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Taewang (태왕; 太王), literally meaning "Greatest King", was an imperial title used in Goguryeo, one of the Three Kingdoms of Korea, by rulers such as Gwanggaeto the Great and Jangsu.[1][2] Taewang was equivalent to "emperor" and indicated the independent worldview of Goguryeo,[3] which, based on epitaphs dating to the 4th and 5th centuries, had concepts of Son of Heaven (天帝之子) and independent tianxia.[4][5][6] The title Seongwang (성왕; 聖王), literally meaning "Holy King", was also used in Goguryeo.[7]

Revised RomanizationTaewang

Some rulers of Silla, such as Beopheung and Jinheung, used the title of Taewang as well.[8]


See alsoEdit


  1. ^ Youn, Myung Chul (2014). "Beauty, meaning, and logics Reflected on King Gwanggaeto's Monument". Journal of Dangun Studies (in Kanuri). 30 (30): 283–336. ISSN 1229-893X. Retrieved 19 February 2019.
  2. ^ a b "중원고구려비(中原高句麗碑)". 한국금석문 종합영상정보시스템. National Research Institute of Cultural Heritage. Retrieved 19 February 2019.
  3. ^ "Goguryeo's Worldview and Three Kingdoms". Korea Now. Korea Herald. 33: 32. 2004. Retrieved 19 February 2019. They called their king "taewang" ("the greatest king"). Taewang was a title equivalent to "emperor" and referred to the ruler of the entire world of Goguryeo. In short, the practice of calling their king "taewang" was based on Goguryeo's independent worldview.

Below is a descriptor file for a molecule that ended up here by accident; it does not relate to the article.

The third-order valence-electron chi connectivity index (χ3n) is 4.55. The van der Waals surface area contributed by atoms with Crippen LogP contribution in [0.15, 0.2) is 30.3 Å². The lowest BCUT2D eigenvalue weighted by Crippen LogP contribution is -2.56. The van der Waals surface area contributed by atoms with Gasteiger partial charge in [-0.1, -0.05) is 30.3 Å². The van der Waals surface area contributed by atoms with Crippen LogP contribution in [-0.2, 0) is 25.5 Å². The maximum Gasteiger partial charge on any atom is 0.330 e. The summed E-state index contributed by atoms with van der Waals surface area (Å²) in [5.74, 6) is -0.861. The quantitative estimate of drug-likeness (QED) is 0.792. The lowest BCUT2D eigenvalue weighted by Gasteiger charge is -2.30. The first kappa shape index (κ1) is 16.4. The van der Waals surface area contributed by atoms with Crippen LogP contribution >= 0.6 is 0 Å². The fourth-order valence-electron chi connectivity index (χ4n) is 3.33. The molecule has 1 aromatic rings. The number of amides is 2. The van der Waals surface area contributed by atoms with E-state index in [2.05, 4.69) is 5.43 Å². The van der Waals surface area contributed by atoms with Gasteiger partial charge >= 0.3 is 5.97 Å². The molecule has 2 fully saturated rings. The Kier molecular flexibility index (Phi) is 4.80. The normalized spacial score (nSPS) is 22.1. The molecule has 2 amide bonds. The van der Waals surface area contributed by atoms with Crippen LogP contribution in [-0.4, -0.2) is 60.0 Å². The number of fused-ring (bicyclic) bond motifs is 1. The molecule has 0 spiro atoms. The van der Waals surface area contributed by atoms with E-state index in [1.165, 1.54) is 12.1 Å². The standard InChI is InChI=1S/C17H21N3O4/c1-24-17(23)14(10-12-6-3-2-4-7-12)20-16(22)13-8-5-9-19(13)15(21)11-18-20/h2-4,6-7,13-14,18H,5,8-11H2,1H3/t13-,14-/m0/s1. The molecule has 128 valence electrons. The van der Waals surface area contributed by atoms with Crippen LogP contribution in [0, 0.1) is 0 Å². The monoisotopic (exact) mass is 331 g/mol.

4. ^ Yeongkwang, Jo (2015). "Status and Tasks for Study of the Foreign Relations and World View of Koguryo in the Gwanggaeto Stele". Dongbuga Yeoksa Nonchong (in Korean) (49): 70–76. ISSN 1975-7840. Retrieved 3 November 2018.
  5. ^ "고구려의 천하관". 우리역사넷 (in Korean). National Institute of Korean History. Retrieved 3 November 2018.
  6. ^ "장수왕의 남진 정책". 우리역사넷. National Institute of Korean History. Retrieved 6 December 2018.
  7. ^ "광개토왕(廣開土王)(고구려) (談德)". 한국사 콘텐츠. National Institute of Korean History. Retrieved 19 February 2019.
  8. ^ "(1) 대왕호의 사용과 연호의 제정". 우리역사넷. National Institute of Korean History. Retrieved 13 January 2019.
  9. ^ "경주 호우총 출토 청동 '광개토대왕'명 호우 (慶州 壺杅塚 出土 靑銅 '廣開土大王'銘 壺杅)". 국가문화유산포탈. Cultural Heritage Administration. Retrieved 19 February 2019.